Just one of many open questions, which help the person to talk freely about their past.
Talking about the past and sharing mistakes and successes with the next generation makes everyone feel valued.
To visit dementia support groups allows connecting to Alzheimer’s patients and their caregivers. Such meetings provide valuable insights to all participants.
For example, what new problems arise once the disease progresses.
Dementia support groups can be used to prepare for problems ahead of time.
And your questions can be answered on the spot, too. I would like to point out that individuals also share treatment plans.
Group meetings are usually held once or twice a month.
All you need to do is to call your insurance provider for nearby meetings.
Ultimately, it is important to realize that your beloved person is not the only one dealing with Alzheimer-related problems.
Family members and friends should have a basic understanding of possible mood, personality, and behavioral changes. For example, sudden aggression is due to the disease.
Family members should be educated once a beloved one is diagnosed with Alzheimer’s.
They should attend caregiver training, especially, if a third-party health provider is not an option.
Training can educate about communication techniques. This is required to take proper care.
I warmly recommend reading the Alzheimer’s Dementia Guide by the Alzheimer’s Association.
You can find it in different languages and for free on their website.
Alzheimer’s guides inform about findings of recent studies and breakthroughs.
Besides, they do depict various treatment options, too.
It is a great place to start your research.
You can request material from your insurance provider as well.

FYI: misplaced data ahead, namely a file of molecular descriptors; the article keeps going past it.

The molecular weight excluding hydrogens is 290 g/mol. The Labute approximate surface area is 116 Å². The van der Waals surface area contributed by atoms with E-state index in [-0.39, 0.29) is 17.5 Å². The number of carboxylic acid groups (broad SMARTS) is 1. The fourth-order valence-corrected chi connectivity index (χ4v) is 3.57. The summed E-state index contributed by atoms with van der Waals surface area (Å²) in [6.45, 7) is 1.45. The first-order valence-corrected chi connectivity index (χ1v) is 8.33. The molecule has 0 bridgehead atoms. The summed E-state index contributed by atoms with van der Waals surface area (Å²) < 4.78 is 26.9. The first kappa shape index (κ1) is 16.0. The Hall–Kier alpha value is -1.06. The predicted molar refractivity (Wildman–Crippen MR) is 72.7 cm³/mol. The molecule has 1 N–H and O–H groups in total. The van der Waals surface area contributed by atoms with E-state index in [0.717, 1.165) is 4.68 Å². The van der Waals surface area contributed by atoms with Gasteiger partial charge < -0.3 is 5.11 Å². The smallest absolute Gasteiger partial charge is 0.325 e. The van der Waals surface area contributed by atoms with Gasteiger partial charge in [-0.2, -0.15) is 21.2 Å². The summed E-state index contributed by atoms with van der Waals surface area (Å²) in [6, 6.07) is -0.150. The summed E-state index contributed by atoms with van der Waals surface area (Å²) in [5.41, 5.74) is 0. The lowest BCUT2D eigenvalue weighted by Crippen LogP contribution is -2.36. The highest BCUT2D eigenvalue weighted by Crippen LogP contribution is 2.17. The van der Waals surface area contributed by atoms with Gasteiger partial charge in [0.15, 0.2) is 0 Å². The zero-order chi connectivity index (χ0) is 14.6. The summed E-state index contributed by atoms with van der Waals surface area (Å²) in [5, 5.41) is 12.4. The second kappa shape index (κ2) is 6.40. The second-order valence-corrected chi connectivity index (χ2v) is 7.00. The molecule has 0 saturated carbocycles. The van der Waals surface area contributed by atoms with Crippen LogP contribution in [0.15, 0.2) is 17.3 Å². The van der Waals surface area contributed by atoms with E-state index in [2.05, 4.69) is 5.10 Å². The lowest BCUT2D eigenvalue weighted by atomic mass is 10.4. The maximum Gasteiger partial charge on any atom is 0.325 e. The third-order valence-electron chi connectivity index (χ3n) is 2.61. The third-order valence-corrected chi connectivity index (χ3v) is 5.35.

I can not stress enough on the financial side of this point. Costs increase drastically, once the Alzheimer’s patient requires 24/7 Professional Care.
It might seem far away, however, it can come faster than you think.
And then it is good to have plans in place.
For example, the monthly bill of a decent German nursing home easily reaches the 5.000 EUR per month landmark. In the U.S. calculate with $7,200.
This implies that it is not even the top-notch nursing home!
Finances are not the only point of concern.
Waiting lists are unpredictable. Meaning in an urgent case it might be a problem.
Of course, there are other options, too.
For instance, you could always get a nurse or caretaker, which stays at home with the patient.
This can be cheaper, depending on whether or not your family member has to pay rent or owns the property.
This is a very important aspect because the caretaker requires a separate room to stay.
Otherwise, the salaries increase by 400-600 EUR per month.
Make sure that you have this aspect figured out before searching.
The salaries for a nurse tend to be 3.500 EUR per month in Germany.
And this is already a bargain.
Meanwhile, the costs for a professional caretaker can be 500 EUR less.
Seek early advice from your insurance provider to find the best solution.
As you realize by now, there are multiple ways to help someone with Alzheimer’s. From making appointments to planning the future, many tasks can be solved.
For me, the point about giving meaning and value to one’s life is the most important one. Just think about it.
Everybody craves some sort of meaning in life.
And by just asking a few questions, the daily routine of a patient with Alzheimer’s can become better.
It is simply about bringing back joy and happiness into their lives.
Asking the question “What would make you happy?” does a fabulous job.
You might be surprised.
Just this weekend I visited my grandpa and got him his beloved “Curry Wurst”. He started eating and became very delighted.
He even told me how happy it made him eat a “Curry Wurst”. Better than the day-to-day food he usually is being served.
As you see, helping your beloved person is great!
I hope you found my article helpful.
Feel free to send this article to friends and family.
Pförtner, P. (n.d.). All you need to know about Alzheimer's Guide. Psychology-to-Go.Com. Retrieved Mai 26, 2021, from https://psychology-to-go.com/alzheimers
Pförtner, P. (n.d.). How do you talk to someone with Alzheimer's. Psychology-to-Go.Com. Retrieved Mai 26, 2021, from https://psychology-to-go.com/how-do-you-talk-to-someone-with-alzheimers
Guo, J., Wang, Z., Liu, R., Huang, Y., Zhang, N., & Zhang, R. (2020). Memantine, Donepezil, or Combination Therapy—What is the best therapy for Alzheimer’s Disease? A Network Meta‐Analysis. Brain and Behavior, 10(11). https://doi.org/10.1002/brb3.1831
Brain and Behavior published by Wiley Periodicals LLC
National Natural Science Foundation of China. Grant Number: 81674066